It's the Cops!
It’s the stuff of urban legend: a couple has a wild night in a seedy motel, only to have it recorded by a secret camera. Last night, it was reported that a hotel owner in New Zealand is facing dozens of charges of allegedly filming a series of sexual indiscretions he committed against his guests — Read More
When drug runners started using drones to scout out marijuana growing fields that were ripe for the raiding, it was only a matter of time before the police nabbed a couple for themselves.
The Los Angeles Police Department recently added two small camera-equipped, remote control helicopters to their arsenal, the Los Angeles Times reported over the weekend. The drones were a gift from the Seattle Police Department, who quickly changed their minds about the drones as soon as everyone in Seattle freaked out about having little police helicopters flying around.
Troubled by Edward Snowden’s revelations about the U.S. government’s snooping habits, a group of Harvard and MIT students created an email service they insist is completely NSA-proof.
The new email platform is called ProtonMail, BostInno reports. The service’s five brainy founders met while working at the European Organization for Nuclear Research (CERN) in Switzerland. They bonded over a shared desire to build an email service even more secure than Lavabit, Mr. Snowden’s now-defunct email service of choice.
Following a few weeks in private beta, ProtonMail is launching its open beta phase starting today.
Rise of the Drones
Welcome to 2014, where it’s possible that a seemingly harmless piece of furniture could be broadcasting your private conversations across the Internet.
Two artists have just unveiled a creepy product called the Conversnitch, Wired reports, and sadly, it has nothing to do with Quidditch. Rather, it’s a device that looks exactly like a lamp, except it records nearby conversations, transcribes the audio files, and then posts snippets of the conversations to Conversnitch’s Twitter account.
The creators, Brian House and Kyle McDonald, believe the Conversnitch is reflective of the current NSA-related privacy threats Americans are currently facing.
It's Zuck's World We're Just Living In It
Drones are incredibly versatile, able to do everything from delivering beer to, er, killing innocent people :(. And now, hackers have developed a new skill for the flying robots — and it’s definitely on the disconcerting end of the drone use spectrum.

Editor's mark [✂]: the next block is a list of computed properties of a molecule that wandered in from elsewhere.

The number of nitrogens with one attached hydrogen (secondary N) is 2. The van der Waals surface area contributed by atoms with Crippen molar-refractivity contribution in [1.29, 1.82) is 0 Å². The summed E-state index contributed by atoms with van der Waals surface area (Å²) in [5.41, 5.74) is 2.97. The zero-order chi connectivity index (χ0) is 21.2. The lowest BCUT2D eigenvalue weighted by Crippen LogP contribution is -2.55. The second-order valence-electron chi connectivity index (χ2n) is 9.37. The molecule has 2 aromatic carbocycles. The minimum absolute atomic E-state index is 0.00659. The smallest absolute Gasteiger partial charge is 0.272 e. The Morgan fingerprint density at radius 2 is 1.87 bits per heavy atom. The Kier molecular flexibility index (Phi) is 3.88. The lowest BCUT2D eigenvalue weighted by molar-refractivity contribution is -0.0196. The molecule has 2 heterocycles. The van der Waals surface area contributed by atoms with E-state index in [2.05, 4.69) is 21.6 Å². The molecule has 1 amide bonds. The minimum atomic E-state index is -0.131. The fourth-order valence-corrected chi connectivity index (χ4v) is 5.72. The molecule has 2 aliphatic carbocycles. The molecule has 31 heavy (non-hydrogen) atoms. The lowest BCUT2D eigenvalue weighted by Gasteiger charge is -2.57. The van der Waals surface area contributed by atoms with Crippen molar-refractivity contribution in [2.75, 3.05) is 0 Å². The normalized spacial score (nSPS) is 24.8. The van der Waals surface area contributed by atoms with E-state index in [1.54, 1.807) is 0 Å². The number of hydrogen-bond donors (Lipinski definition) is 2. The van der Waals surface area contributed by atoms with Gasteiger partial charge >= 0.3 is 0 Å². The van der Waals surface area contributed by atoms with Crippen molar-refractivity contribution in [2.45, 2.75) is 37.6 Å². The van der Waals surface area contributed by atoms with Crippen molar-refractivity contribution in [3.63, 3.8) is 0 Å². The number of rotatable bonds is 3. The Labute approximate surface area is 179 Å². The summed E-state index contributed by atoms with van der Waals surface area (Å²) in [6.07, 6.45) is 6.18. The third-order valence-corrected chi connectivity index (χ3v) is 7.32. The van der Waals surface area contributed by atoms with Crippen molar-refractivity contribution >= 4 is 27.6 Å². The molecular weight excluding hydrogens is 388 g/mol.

Hackers have developed a drone that can steal information from smartphones, CNNMoney reports. It’s being tested in London, and research on the drones’ functionality will be presented at the Black Hat Asia cybersecurity conference in Singapore next week.
Guess Facebook knows we’re all feeling a little paranoid these days. Today the company released its first “Global Government Requests Report,” which aims to shed a little more light on exactly what the social network is handing over to the authorities.
Google, of course, has been doing this for years, and last year Twitter hopped on the bandwagon, as well.
The Future Will See You Now
Hey, here’s a smart take on the NSA’s data mining efforts, courtesy of Mashable: “You’re Being Monitored All the Time — Deal With It.“
Oh, well, when you put it that way!
The New New Internet
Say cheese! According to a new study by Quinnipiac University, an overwhelming majority of New Yorkers–82 percent–support an increase in surveillance cameras in public places. The majority is spread across all racial and sexual demographics, and even transcends the furthest boundaries, with both Democrats and Republicans strongly supporting it.
Privacy is Dead
National Day of Unplugging lasted from sunset on Friday, March 1 to sunset on Saturday, March 2. But judging from the smartphones, Macbooks, and tablets at the third annual Theorizing the Web conference, no attendees took them up on the challenge.
This past weekend was the first time the conference has been held in New York City, at the CUNY Graduate Center near Herald Square.
Gatherings of this sort are typically insular, academic affairs, but organizers Nathan Jurgenson and PJ Rey, both sociology grad students at the University of Maryland-College Park, have attempted to broaden the tent to include bloggers, writers, and journalists of all stripes. “We wanted to create the sort of conference we would want to attend,” said Mr. Rey.
The Federal Bureau of Investigation has begun implementing a $1 billion face recognition program that will probably scare everyone outside of law enforcement. NewScientist reports that the Next Generation Identification (NGI) program will lump iris scans, biometrics, DNA and even voice prints into one formidable profiling tool and some states are already using the program in a limited fashion. The whole thing will be in effect across the country in about 2 years. NewScientist addresses the privacy problem: